Here is a recipe for a brioche coming straight from Bulgaria. Kozunak is very well known by all in Bulgaria since it is the iconic Easter brioche.
With or without raisins, sometimes with dried fruits, walnuts or almonds, this huge braided brioche has been enjoyed by families for generations.
What is kozunak?
It is a very soft braided brioche usually made with eggs, sugar, flour, butter and milk.
In Bulgaria, lemon zest is added to it, which gives it a much stronger flavor, reminiscent of that of the Italian panettone.
The butter and milk give the brioche its softness. Kozunak is a sweet bread, and there is a widely spread Bulgarian version of the recipe that consists in sprinkling the big bun with flaked almonds before putting it in the oven.
Where does kozunak come from?
Some historians claim that the origin of kozunak can be traced to ancient Egypt. But the ancestor of kozunak was very different from the one we know today. Indeed, the recipe of this ancient kozunak involved honey and herbs.
This recipe originating from ancient Egypt was later revived by the Greek, who also appropriated the use of yeast in their cuisine. The Greek counterpart to kozunak is called plakoús and still exists as of today. Like kozunak, it is a long and massive braided bun.
But the modern kozunak was truly introduced in Europe by the Romans. They’re the ones who started including yeast in the first sourdough bread recipes. Although the Romans have inherited yeast from ancient Egypt and Greece, they’re the ones who managed to harness its full potential for the first time. Indeed, they were pioneers in the baking field and in the discovery of more advanced bakery techniques. The Romans were also the ones to spread the use of yeast throughout Europe.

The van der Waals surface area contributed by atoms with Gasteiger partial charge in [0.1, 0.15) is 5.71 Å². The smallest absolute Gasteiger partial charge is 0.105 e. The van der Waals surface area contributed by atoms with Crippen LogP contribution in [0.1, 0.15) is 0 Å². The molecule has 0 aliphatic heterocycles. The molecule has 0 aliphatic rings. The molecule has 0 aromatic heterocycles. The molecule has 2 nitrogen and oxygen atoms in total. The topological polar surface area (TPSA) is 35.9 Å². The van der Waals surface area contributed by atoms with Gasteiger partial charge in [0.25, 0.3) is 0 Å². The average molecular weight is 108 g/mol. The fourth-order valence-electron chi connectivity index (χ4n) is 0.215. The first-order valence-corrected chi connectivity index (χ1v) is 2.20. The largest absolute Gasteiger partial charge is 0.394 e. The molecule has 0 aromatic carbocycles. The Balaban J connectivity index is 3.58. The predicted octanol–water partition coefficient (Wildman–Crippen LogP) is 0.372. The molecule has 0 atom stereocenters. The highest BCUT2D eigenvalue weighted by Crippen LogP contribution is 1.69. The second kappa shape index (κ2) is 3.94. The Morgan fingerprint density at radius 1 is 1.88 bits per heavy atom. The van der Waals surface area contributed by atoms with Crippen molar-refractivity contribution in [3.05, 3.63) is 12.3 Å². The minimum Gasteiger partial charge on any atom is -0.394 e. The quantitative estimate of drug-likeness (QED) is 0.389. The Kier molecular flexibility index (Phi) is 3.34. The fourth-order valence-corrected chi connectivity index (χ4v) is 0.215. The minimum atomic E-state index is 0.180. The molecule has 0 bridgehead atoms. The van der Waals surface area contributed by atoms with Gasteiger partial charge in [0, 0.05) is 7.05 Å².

During the Middle Ages, European bakers introduced fruits to the kozunak recipe, as they allowed for a longer preservation.
Kozunak and its brioche variants throughout the world
In Romania, the brioche similar to kozunak is called cozonac. The traditional recipe of cozonac does not mention lemon zests in the dough. Cozonac is also served several times throughout the year. Cozonac is enjoyed during Christmas holidays, New Year celebrations, Easter and Pentecost. The custom used to be that cozonac was brought to church as an offering for the priest to bless.
We can also find cozonac in Moldova. However, if the recipe is identical to that of cozonac, it differs in shape. Those brioche buns usually contain raisins. The braid is wrapped around itself and looks like a high up, round braided bun.
Just like kozunak, this brioche is quite massive and is supposed to represent child Jesus is his wraps. Unlike kozunak, vánočka is served at the end of the year, specifically at Christmas.
In Eastern Europe, Ashkenazi Jews prepare a bread for Shabbat without any dairy products in the recipe. Milk is replaced by water and butter by neutral oil or margarine. This traditional Jewish brioche bread is called challah. Its braided shape is identical to that of kozunak.
In Greece, the kozunak equivalent is called tsoureki (from the Greek : τσουρέκι). There are many versions of it, including one with a round shape, made specifically for Christmas, called christopsomo (Χριστόψωμο), which means “bread of Christ” in Greek.